Pasta is often served in restaurants with just oil, with salt, with lemon or black pepper and grated cheese. Pasta con cacio e pepe is on many menus.

Saturday, April 15, 2017

Mildred Stevens Cafarella's Raisin M-m-m-Mumbles

Filling

2 1/2 cups Raisins
1/2 cup sugar
2T cornstarch
3/4 cup water
3T lemon juice

Combine and stir over low heat till thickened.


The Crumbs

3/4 cup soft margarine
1 cup brown sugar
1/2 t salt
1/2 soda
1 1/2 cups rolled oats

mix butter and sugar, add dry ingredients.  then add oats.

Press half of the crumbs into the bottom of a greased 13 x 9 x 2 inch pan.
Spread the filling on the crumb base.
Pat on the rest of the crumbs.
Bake for 20 to 30 minutes at 400 degrees F.
Cut in squares as it cools.

Friday, March 24, 2017

Nothing Says Loving Like Something Deadly From The Oven.


I thought I had discovered something new and awful in my food today, but in researching it I found that it has been in use since the 1950s.  Interestereified soybean oil was in the cookies I just ate.  Why Oh Why don't they check out the ingredients at the store!!!??? (There has to be something wrong with an ingredient whose name has a homonym for terrified in it.)  This was in a care package sent to me from a cousin.
These oils are chemically modified versions of old familiar trans-fat oils and fats.  They do not actually fit into the same category as TRANS-FATS which are absolutely horrendous for our health.  So, they are no longer mentioned as trans-fats, but are seemingly much worse.  These will lodge themselves in Male arteries, inflame them and promote plaque adhesion.  In women, they lodge in fats of the body and so promote cancer such as in the fat of the breast.  There were a number of other issues surrounding them, but too many for me to list here.  Sooooo....just avoid them!
I hope that all of you are already looking for and avoiding labels that say Trans-fats, Saturated fats, Hydrogenated or partially hydrogenated...for that matter...why not just avoid all fats, but if you cannot, go for Olive oil, Butter and mono-unsaturated fats.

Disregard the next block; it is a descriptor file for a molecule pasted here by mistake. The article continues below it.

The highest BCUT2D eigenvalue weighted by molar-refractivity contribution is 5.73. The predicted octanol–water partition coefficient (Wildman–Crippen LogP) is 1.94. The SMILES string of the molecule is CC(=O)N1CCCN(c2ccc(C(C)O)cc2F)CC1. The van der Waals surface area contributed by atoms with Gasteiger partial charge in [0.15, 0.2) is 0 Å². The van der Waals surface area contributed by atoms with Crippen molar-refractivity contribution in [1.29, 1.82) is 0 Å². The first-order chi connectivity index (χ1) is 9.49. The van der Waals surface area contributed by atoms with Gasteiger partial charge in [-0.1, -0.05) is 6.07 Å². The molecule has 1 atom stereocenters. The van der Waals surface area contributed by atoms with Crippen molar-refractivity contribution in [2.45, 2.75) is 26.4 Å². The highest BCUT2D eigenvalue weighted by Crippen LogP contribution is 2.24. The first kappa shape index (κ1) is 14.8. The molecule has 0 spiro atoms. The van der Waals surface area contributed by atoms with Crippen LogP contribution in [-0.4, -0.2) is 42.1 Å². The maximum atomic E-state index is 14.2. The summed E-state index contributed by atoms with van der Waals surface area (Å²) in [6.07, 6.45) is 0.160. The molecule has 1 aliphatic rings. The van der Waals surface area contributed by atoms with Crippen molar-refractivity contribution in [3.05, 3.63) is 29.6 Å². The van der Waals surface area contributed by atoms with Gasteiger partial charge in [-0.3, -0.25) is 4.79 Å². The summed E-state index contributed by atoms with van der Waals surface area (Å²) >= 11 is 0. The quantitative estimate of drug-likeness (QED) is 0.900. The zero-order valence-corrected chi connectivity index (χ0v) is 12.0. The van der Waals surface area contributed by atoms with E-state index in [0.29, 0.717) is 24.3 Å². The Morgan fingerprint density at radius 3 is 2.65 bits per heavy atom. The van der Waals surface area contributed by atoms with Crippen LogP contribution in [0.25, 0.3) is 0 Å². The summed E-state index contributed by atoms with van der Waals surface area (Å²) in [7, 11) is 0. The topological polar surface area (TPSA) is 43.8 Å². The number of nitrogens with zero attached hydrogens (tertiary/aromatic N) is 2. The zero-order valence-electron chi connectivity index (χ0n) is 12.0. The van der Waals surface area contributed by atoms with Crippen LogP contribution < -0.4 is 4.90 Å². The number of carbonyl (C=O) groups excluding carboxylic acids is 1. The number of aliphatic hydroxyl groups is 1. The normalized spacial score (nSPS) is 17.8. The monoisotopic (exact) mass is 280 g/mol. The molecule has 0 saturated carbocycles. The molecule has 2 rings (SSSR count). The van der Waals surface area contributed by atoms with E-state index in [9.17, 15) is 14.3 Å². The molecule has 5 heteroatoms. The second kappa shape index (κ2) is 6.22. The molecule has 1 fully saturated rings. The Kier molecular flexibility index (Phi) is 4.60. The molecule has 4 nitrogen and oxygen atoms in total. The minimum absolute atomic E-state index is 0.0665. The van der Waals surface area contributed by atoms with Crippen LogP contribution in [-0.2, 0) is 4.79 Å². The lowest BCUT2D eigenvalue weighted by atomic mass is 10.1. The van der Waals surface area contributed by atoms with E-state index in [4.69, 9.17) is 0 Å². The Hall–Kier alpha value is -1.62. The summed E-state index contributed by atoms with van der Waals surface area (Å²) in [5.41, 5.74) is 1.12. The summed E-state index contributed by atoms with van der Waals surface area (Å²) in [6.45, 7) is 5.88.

Now, I really want to avoid butter....good heavens what a bad choice, but if you are making something that requires shortening, Butter is a much better overall choice. 
Here is the real kicker...these fats may not even appear on the ingredients list!

Here is a health tip to top all health tips:

Make as much of your food from scratch as possible!


Butter vs shortening

I remember the taste of rolls in big pans...wonderful...and baked goods of all kinds, made with shortening.  I guess it is made out of vegetable fat, and that has to count for something, but it is Hydrogenated...one of the great watchwords for foods to avoid. Butter on the other hand may be high in calories, and full of fat, but at least it is not hydrogenated.  If you are baking, shortening makes the baked goods much more tender, and butter tends to crisp the baked goods up a bit, sometimes unpleasantly so, but it is clearly the better choice if you must eat fat in baked goods.
Here is a compromise...I give you permission to eat butter instead of shortening....but eat much less just to please me!
Margarine too is hydrogenated and though it may work in your baked things, is not a good choice for your health.  To be fair though, you should read the label on your brand of margarine to look for the words Hydrogenated, trans-fat and saturated fat.  If they appear, you should avoid them.
Olive oil is a mono-unsaturated fat.  It is a good oil, as are others, but it may not be satisfactory for baking.  There are some fine recipes in the Italian repertoire for baked goods with Olive Oil, but traditional recipes do not work well with it because of the liquid state of the oil and because of the pronounced taste of the oil.
If you are Italian though, you probably enjoy the taste of Olive Oil on your bread, vegetables etc., so please try this instead of butter or margarine.

Saturday, December 10, 2016

fred Burrill's Uncle Ed Bearce's Griddle Cakes. From Alberta Burrill

I just rummaged around in packed boxes and came up with these, here where my cooking facilities are minimal, so instead of cooking and eating, I will put them in the blog to satisfy my craving.

Sift together:
1 1/2 cups flour
1 t soda
2 t cream of tartar
1 t salt

add:
 1 egg beaten
3 T melted shortening
1 cup milk

Stir only to mix

This should be stirred as little as possible to make it fairly uniform as otherwise gluten will form

Cook on a hot seasoned or buttered pan

This forms a very light and fluffy batter similar to a mousse
1/4 cup measures must be spread around manually in the pan as it will form a mound without doing that.  It makes very light and fluffy pancakes.  Add a little more milk to make a more traditional batter.  Add blueberries or other berries or apples.  Try with chopped nuts like pecans or walnuts.  soak raisins in brandy till they plump and add them with as little liquid as possible.